In reaching the court’s decision, Vice Chancellor Laster addresses and potentially weakens a number of defenses that corporate defendants traditionally raise in such “books and records” suits. One common defense is an assertion that the plaintiff’s sole objective in inspecting the books and records is to bring litigation. Under the court’s interpretation of Delaware law in this case, however, inspection is permissible so long as the stockholder states that it may also use the fruits of the investigation for “other purposes,” such as to seek an audience with the board to discuss proposed reforms, to prepare a stockholder resolution for the next annual meeting, or to mount a proxy fight to elect new directors.

More broadly, the court criticized and rejected “a line of authority in which this court has required stockholders who wanted to investigate mismanagement to state up-front what they planned to do with the fruits of the inspection.” Id. at 25 (citing W. Coast Mgmt. & Capital, LLC v. Carrier Access Corp., 914 A.2d 636, 646 (Del. Ch. 2006)). The court opined that this line of cases “turn[s] the purpose-plus-an-end concept into a requirement that goes beyond what Section 220 and the Delaware Supreme Court precedent require.” Id. at 27. In essence, then, the court ruled that stating a proper purpose is sufficient, and the stockholder does not need to go further to state what it will do with the documents it receives.[1]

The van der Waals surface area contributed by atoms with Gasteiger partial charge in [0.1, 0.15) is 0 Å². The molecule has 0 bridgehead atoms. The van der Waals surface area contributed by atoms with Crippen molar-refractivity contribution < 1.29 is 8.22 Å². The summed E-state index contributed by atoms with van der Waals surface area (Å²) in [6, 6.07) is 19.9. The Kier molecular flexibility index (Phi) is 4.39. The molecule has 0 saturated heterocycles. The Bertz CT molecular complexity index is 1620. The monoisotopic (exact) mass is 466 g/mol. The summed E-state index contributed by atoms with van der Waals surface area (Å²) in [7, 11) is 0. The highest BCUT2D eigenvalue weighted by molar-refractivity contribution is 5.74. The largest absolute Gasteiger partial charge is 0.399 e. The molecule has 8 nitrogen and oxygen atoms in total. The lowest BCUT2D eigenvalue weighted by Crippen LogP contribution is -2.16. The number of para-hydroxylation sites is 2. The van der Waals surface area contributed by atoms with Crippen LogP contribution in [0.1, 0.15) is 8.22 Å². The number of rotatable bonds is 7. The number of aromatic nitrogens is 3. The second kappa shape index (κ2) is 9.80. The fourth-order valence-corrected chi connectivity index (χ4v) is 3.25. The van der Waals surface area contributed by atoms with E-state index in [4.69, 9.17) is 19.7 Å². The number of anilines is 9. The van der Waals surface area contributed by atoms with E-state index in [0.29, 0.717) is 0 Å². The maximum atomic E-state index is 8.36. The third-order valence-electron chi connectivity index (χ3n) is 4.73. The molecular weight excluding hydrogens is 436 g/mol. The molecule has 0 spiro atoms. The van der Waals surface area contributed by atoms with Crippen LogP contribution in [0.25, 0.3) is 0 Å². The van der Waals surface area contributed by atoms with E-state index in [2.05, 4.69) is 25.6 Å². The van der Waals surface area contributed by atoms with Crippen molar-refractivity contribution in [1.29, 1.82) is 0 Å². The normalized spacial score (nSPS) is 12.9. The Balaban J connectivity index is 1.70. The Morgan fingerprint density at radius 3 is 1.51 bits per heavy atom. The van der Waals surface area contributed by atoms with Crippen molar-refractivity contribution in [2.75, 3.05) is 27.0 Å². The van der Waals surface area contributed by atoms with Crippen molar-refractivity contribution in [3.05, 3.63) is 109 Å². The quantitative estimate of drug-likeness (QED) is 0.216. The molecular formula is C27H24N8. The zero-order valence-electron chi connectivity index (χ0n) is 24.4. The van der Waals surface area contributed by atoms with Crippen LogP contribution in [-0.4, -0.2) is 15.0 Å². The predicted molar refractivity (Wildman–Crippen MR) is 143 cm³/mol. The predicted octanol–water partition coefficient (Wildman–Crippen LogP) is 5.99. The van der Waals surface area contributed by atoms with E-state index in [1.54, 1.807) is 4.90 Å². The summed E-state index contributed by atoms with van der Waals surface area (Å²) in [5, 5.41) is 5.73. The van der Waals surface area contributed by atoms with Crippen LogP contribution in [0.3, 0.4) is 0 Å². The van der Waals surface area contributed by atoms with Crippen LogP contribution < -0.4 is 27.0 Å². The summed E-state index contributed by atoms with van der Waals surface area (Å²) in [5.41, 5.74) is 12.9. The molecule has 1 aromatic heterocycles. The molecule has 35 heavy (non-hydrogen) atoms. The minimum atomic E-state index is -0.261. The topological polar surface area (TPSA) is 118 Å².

Moreover, the court declined to follow prior Court of Chancery decisions holding that to obtain books and records a stockholder must introduce evidence providing a credible basis to infer the existence of a so-called Caremark claim that would impose liability on directors.[2] See, e.g., Beatrice Corwin Living Irrevocable Trust v. Pfizer, Inc., No. 10425-JL, 2016 WL 4548101 at * 38 (Del. Ch. August 31, 2016). The court reiterated that, under Seinfeld, “the operative question is whether a stockholder has shown a credible basis to suspect possible mismanagement or wrongdoing at the corporation.” Id. at 39. “This standard does not require tying the mismanagement or wrongdoing to the board.” Id. The court concluded that, “[g]enerally speaking, when a corporation has suffered a trauma, and when there is a credible basis to suspect that the corporation has violated positive law or government regulations, then some level of investigation is warranted.” Id. (citing In re Facebook, Inc., Section 220 Litigation, No. 2018-0661-JRS, 2019 WL 2320842 at *14-15(Del. Ch. May 30, 2019).